The International Steam Pages

Logging Off DVD

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The Weihe Forestry Railway was one of a large number of similar narrow gauge railways in northern China built to exploit large stands of timber and operated by steam locomotives. As the 20th century closed, one by one the railways either shut as the forests became logged out or converted to diesel traction. By 2002/3, only at Weihe did steam reign supreme and this DVD is a tribute to the people who operated the railway and brought in the logs that it carried in its final season. Only in the depths of the Manchurian winter could felling and transportation take place and the harsh conditions are perfectly captured here. Follow the timber cutters as they camp out in the forest and fight their way through snowdrifts to bring down the logs to the loading points. Watch the locomotives with steam leaking from every joint as they constantly battle to get the empty wagons out and bring the full ones back. Go behind the scenes as steam locomotives on their last legs are prepared in equally hostile conditions, often in the open as the snow streams down. Meet the loco crews and other staff who cheerfully work on, knowing that, in just a few more weeks, their jobs will be lost and, like the railway itself, they will be thrown on the scrap heap.

We have prepared 3 sample clips (reduced size 320 x 240, wmv format) which you can download:

The material for this DVD was filmed by two independent Chinese film producers Du Jianbin and Chen Yuehong who spent 4 months shooting in Weihe and the surrounding area. It was recorded in DV-AVI format and the result is a 55 minute broadcast quality film. This is not just another steam video, it was described by one enthusiast as 'National Geographic stuff' and it is simply one of the best railway videos produced in recent years.

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Keith Chester writes:

Past readers of these reviews may recall that I was not always particularly convinced by the videos which were offered for review. All too often these consisted of a dreary procession of passing trains, mostly unimaginatively filmed, interspersed with some “local colour” shots, the purpose of which was not always evident. We have now of course gone digital and DVDs are rapidly replacing videos. Few will mourn their passing. The first DVD for review bears ample witness to the quantum leap in image quality. It is also an outstanding piece of work.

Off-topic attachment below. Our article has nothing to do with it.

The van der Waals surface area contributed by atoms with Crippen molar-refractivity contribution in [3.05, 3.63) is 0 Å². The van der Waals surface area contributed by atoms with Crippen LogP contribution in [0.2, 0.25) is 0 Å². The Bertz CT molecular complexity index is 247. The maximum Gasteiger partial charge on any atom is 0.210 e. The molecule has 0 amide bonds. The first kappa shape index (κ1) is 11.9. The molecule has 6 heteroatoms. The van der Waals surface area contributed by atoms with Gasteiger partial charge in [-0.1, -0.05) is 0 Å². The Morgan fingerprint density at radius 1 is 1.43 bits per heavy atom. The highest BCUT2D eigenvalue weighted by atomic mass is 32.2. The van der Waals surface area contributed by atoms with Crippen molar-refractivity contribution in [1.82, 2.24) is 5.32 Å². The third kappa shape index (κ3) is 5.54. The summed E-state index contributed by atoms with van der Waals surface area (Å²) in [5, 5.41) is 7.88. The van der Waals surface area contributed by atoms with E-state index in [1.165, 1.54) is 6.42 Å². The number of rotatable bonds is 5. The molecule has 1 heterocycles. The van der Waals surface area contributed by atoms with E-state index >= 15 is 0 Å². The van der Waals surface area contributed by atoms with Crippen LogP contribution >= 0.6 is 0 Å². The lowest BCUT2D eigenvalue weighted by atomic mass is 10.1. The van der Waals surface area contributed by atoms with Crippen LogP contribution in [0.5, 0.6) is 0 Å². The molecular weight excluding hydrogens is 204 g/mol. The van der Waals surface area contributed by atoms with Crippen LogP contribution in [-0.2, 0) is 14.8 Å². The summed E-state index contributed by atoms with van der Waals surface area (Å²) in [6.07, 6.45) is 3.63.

Du Jianbin and Chen Yuehong’s Logging Off is simply one of the most satisfying steam railway films I’ve ever seen. Its 55 minutes document, in the widest sense of the word, operations on the 762mm gauge Weihe forestry railway in northern China in the winter of 2002-03, the final season of what was the last steam-worked forestry railway in that vast country. And it was armed with this knowledge that two professional film makers set out to record both a steam railway and a way of life that had lasted over half a century (Weihe had been opened in 1950). In this they have succeeded brilliantly.

The resulting film is, like a game of football, very much one of two halves. One is devoted to the steam-worked narrow gauge line as its Soviet designed 0-8-0s, leaking steam at every joint, struggle manfully for one last winter to move the felled logs. This is recorded in a mixture of both rather conventional shots (some of which are perhaps a wee on the static side) and more imaginatively conceived and executed ones (check out the train silhouetted by a full moon): the blend is good and well edited. There are some very moody night scenes and the shots of preparing the locos and carrying out the hasty repairs necessary to keep them running are also well handled, as are those showing operations along the line. The scene of a rather plump and bored lady railway worker doing her knitting whilst awaiting the next train is priceless.

The steam action is good and alone would justify the purchase of this DVD. But that would be a pity for as mentioned this is a film of two halves. The second, which is seamlessly cut into the first, examines thoughtfully and sympathetically the hard and dangerous lives of the men who eked out a livelihood cutting or transporting the wood. The two film makers spent the best part of four months working on their project and sharing the at times primitive living conditions of the loggers and loco crews: they clearly were able to win the trust of the workers who ignore the camera and are able to go about and discuss lives quite unselfconsciously. This produces one of the highlights of the film as a loco crew, who like all the railwaymen at Weihe are shortly to be made redundant, talk about their futures on the footplate of their C2 class 0-8-0. Here within a few minutes are both bathos and humour, as well as references to the film “Midnight Cowboy” and Viagra. The film concludes with some short black & white scenes of the railway being lifted: how quickly a way of life that must have seemed so permanent can disappear. These are scenes which in fact could have been recorded anywhere over the last half a century as the world de-industrialises. The themes of the film are universal and you certainly do not have to be particularly interested in either China or its steam locomotives to be fascinated by it.

My first reaction to seeing Logging Off was “Wow!” Having viewed it now some half a dozen times I would not change this assessment. Logging Off is a splendid achievement and deserves the widest possible audience.

See also:

Rob Dickinson